Wed 24 May 2017
News - Key Governance Developments April - May 2017
Digital risks now in the governance frame
As companies consider the implications of the recent ransomware attack on companies and organisations worldwide, executives and board members must accept that effective cyber-security is now integral to good governance. In the future, they might face liability for failing to take adequate precautions to protect corporate data and systems from attack or theft – or indeed for failing to take out cyber-insurance.

Cyber-security looms larger as governance issue after ransomware attack
The WannaCry ransomware attack affecting as many of 200,000 companies and organisations in 150 countries has highlighted the importance of cyber-security as a governance responsibility and the risk that corporate officers may face regulatory penalties as well as shareholder action. New York’s Department of Financial Services now requires financial services firms to designate a senior executive to certify compliance with cyber-security rules, and other states are expected to follow. US regulators and legislators say companies should consider whether to protect themselves with cyber-insurance, raising the prospect of future lawsuits against executives or directors if companies fail to purchase insurance and then suffer an attack.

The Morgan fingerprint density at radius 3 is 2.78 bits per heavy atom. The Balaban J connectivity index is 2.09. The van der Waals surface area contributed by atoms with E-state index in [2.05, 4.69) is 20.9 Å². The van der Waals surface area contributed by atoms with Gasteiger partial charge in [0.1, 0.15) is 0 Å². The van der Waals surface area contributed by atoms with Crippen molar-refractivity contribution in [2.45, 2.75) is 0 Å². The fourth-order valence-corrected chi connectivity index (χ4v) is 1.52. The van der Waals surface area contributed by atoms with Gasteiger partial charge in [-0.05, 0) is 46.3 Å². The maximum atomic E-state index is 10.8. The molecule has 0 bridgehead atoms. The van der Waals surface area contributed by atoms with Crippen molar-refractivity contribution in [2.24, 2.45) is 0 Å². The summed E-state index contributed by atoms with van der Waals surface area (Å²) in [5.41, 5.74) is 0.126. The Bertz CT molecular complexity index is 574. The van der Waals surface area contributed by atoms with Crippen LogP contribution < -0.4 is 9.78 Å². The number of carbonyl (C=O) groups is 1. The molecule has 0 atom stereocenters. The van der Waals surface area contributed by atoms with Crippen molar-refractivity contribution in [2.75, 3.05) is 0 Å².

Financial Stability Board highlights risk of unclear governance responsibilities
A thematic peer review by the Financial Stability Board, whose membership comprises central banks, financial regulators and finance ministries, has found that while member jurisdictions have comprehensive corporate governance frameworks, their effectiveness can be adversely impacted if the division of responsibility for oversight and enforcement is unclear. The review offers 12 recommendations to member jurisdictions, standard-setting bodies and financial institutions, among them enhancing disclosure requirements, implementing codes of ethics or conduct for company boards, shareholder voting rights on remuneration policies and improving whistleblowing programmes.
Financial Stability Board:

Governance policy head fears for EU standards after UK exit
The UK’s withdrawal from the EU could lead to a weakening of corporate governance frameworks throughout the continent, according to George Dallas, policy director at the International Corporate Governance Network. He argues that Britain has exerted a significant influence on the formulation of EU governance rules, with an emphasis on shareholder primacy, transparency and disclosure rather than prescriptive requirements. Dallas says that in the future, EU regulators may move away from the UK’s voluntary ‘comply or explain’ approach toward a more codified set of rules, which he fears may place less emphasis on minority shareholder rights and more on the interests of controlling owners and stakeholders.
Financial Times (subscription required):

Spanish court calls for prosecution of Bankia executives and advisers
Spain’s high court has named 32 senior managers and advisers that it says should face prosecution over the near-collapse of Bankia over problem real estate loans in 2012, when it was rescued by a €20 billion state bailout. The criminal case focuses on the role of the 32 individuals, false accounting and approval of the business’s accounts prior to the bank’s ill-fated initial public offering in 2011. Rodrigo Rato, former government minister, head of the International Monetary Fund and chairman of Bankia until May 2012, is among those facing prosecution. Rato was sentenced to four-and-a-half years’ imprisonment in February over the misuse of corporate credit cards at Bankia.